Csiszár Aladár & his Péterlaka Band

Csiszár Aladár & his Péterlaka Band
Aladár Csiszár

Songs

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  • country:Hungary
  • region:Central Europe
  • style(s):Folk
  • label:FolkEurópa
  • type:Band
  • gender:male
  • instrumentation:instrumental
  • artist submitted by:Hangveto Zenei Terjeszto Tarsulas

Line up

  • Aladár Csiszár (violin)
  • Gyula Panci (viola)
  • János Ötvös (double bass)
  • József 'Szép' Buta (cimbalom)

Links

Aladar Csiszar is one of the greatest violinists not only of the Maros region, but perhaps the whole of Transylvania, the equal of the late Marton Kodoba or Janos Zerkula.
Aladar's father, Janos 'Csiruka' Csiszar, used to play in the villages around the city of Marosvasarhely (Targu de Mures). He was his son's first teacher, with later instruction being provided by the best instrumentalists of the neighbourhood, Samu 'Bakro' Racz and Jozsef 'Bolond' Lunka.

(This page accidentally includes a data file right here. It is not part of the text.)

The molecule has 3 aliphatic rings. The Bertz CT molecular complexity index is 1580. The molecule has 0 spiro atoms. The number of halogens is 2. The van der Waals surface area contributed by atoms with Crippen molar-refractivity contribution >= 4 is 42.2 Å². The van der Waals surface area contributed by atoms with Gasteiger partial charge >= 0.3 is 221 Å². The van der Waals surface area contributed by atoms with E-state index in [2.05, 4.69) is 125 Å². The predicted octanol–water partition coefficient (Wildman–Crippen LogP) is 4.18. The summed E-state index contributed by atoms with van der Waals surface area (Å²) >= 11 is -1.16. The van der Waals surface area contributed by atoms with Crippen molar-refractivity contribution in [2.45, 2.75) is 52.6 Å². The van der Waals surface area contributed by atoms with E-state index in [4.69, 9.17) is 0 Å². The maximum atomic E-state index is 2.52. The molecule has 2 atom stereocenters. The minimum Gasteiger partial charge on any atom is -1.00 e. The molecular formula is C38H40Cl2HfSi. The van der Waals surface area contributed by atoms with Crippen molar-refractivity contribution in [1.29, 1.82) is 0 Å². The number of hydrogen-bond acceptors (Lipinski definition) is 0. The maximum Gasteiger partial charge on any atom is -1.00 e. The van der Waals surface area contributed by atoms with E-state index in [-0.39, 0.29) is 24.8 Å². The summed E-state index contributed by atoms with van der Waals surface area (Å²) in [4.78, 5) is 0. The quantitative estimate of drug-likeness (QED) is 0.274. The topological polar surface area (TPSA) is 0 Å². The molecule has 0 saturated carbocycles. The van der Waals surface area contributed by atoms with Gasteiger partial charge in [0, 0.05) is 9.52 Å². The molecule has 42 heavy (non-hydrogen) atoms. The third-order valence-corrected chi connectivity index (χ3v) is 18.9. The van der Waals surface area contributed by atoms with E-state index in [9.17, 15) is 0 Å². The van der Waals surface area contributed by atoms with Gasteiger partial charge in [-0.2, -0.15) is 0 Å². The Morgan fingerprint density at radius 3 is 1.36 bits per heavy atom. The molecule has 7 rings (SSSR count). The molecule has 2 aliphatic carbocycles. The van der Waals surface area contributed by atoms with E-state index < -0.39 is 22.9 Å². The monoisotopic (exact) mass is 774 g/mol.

Aladar Csiszar is a musician of such presence that he has earned recognition throughout the world following his tours of Europe and north America. Yet his fame is not only result of his success abroad, his character and intelligence have also won him tributes in the land of his birth and in the immediate neighbourhood. He lives quietly and peacefully in Koertvelyfaja (Peris) and though retired, surprisingly he does not receive his pension as a result of his musical activities but because he worked as a manual labourer on some of the largest building projects in Romania. The first recording featuring him was made in 1965 in Gyimes where Zoltan Kallos probably came across him in a workers' hostel. As can he heard on the reconrding made at that time, at his twenties the primas already possesed a wide repertoire and, most notably, such an advanced technique The photos of him taken in the 1950s and 60s display a strinking self-confidence and suggest that even as a teenager he was not only the violinist of the band, but persumably their rightful musical leader as well.
This, naturally, has remained unchanged util this day. Both his articulation and bowing technique are in keeping with the style of the area, yet the sheer character of his unhesitant intonation and the variety of his clear ornamentation distinguish him from the other folk musicians of the neighbourhood, indeed, even from the urban musicians playing in cafes and restaurants.